56. They way in which she is so much like her parents and so different than her parents simultaneously

57. Her remarkable courage to be herself  

58. The infinitesimal amounts of makeup that she wears  

59. The way that she has passed her love and knowledge of show tunes onto our daughter

60. The pride that I feel in knowing that I am always the man with the most beautiful woman in the room and truly believing it

61. Her unwavering demand that we get up, get out, and do something in the world when so often our daughter and I would prefer remain at home, eating cereal and living like animals

62. The way she looks in a straw hat

63. Her embracing of my macaroni-and-cheese and hot dog combination

64. The music that fills our home thanks to her

65. Her often untapped, rarely seen ability to write exceptionally well

66. Our uniform understanding that a hot dog is best without any condiments

67. The way I lie in bed every night, still in disbelief that I got to marry this woman

68. Her apparent inability to age

69. Talking to her about our perfect wedding

70. Her desire to want to know everything that happened to me during my most recent round of golf

71. “The best part of your day” tradition that she started at dinner each night

72. The love for art and creation that she has passed onto both of our children

73. The way that she has taught our daughter to identify and appreciate flowers

74. Her love for pets that make her miserable at times

75. Her unwavering belief that everything will be okay and her ability to occasionally transfer that belief to me

76. Overhearing her speak about the pride she has in my accomplishments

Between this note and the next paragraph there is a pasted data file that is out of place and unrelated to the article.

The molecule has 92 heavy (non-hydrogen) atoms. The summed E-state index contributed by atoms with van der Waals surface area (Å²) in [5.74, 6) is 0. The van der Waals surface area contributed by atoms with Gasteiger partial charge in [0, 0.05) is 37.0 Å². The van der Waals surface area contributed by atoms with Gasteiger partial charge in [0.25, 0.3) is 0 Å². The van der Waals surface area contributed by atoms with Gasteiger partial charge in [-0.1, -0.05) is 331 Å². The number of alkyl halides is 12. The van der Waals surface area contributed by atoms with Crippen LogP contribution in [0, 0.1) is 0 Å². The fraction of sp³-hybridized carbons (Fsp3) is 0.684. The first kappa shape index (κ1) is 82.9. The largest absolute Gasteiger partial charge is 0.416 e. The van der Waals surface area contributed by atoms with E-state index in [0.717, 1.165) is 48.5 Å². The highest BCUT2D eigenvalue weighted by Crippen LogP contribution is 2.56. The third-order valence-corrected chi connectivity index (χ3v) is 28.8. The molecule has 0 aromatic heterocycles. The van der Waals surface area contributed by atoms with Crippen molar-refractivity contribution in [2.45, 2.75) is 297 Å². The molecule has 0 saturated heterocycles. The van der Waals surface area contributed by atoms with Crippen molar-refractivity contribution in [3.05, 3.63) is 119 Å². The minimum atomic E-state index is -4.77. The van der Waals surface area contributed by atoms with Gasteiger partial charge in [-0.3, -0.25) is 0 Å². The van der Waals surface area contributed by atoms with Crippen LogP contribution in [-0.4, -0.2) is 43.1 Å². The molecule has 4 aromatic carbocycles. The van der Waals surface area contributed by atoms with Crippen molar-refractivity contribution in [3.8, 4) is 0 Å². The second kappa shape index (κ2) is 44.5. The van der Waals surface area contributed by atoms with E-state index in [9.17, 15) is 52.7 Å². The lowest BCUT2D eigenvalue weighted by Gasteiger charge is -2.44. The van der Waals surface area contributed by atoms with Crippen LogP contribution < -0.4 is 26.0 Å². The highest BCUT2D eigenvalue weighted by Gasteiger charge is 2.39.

77. The way every wedding makes me yearn to be dancing with her

78. The smile that consumes her face when she speaks about her alma mater.

79. The Christmas traditions that she has embraced and shared with our children

80. The indescribable joy that I feel when she laughs at a line from a story that I have written or am telling

81. She can name more than half of the Supreme Court justices

82. The way she looks with her bare feet on the dashboard during long car rides

83. The way that any guest coming over for a meal is an opportunity to scan at least five cookbooks for the perfect recipe

84. The way that she puts our daughter’s hair in pigtails

85. Her ability to plan for almost every in-car contingency in order to keep our children quiet and happy

86. Her ability to operate, manipulate, and repair computer technology without ever asking for assistance from me

87. The way in which we divide and conquer when it comes to so many of our household responsibilities

88. Her willingness to allow me to continue living even after I wash an item of clothing on an incorrect setting

89. Her remarkably calm, quick thinking in an emergency

90. The way that she makes each day that she has at home with our children meaningful and special

91. The way she looks in a bathing suit and a pair of sunglasses

92. The way that ordering a drink and ice cream are almost identically complicated processes for her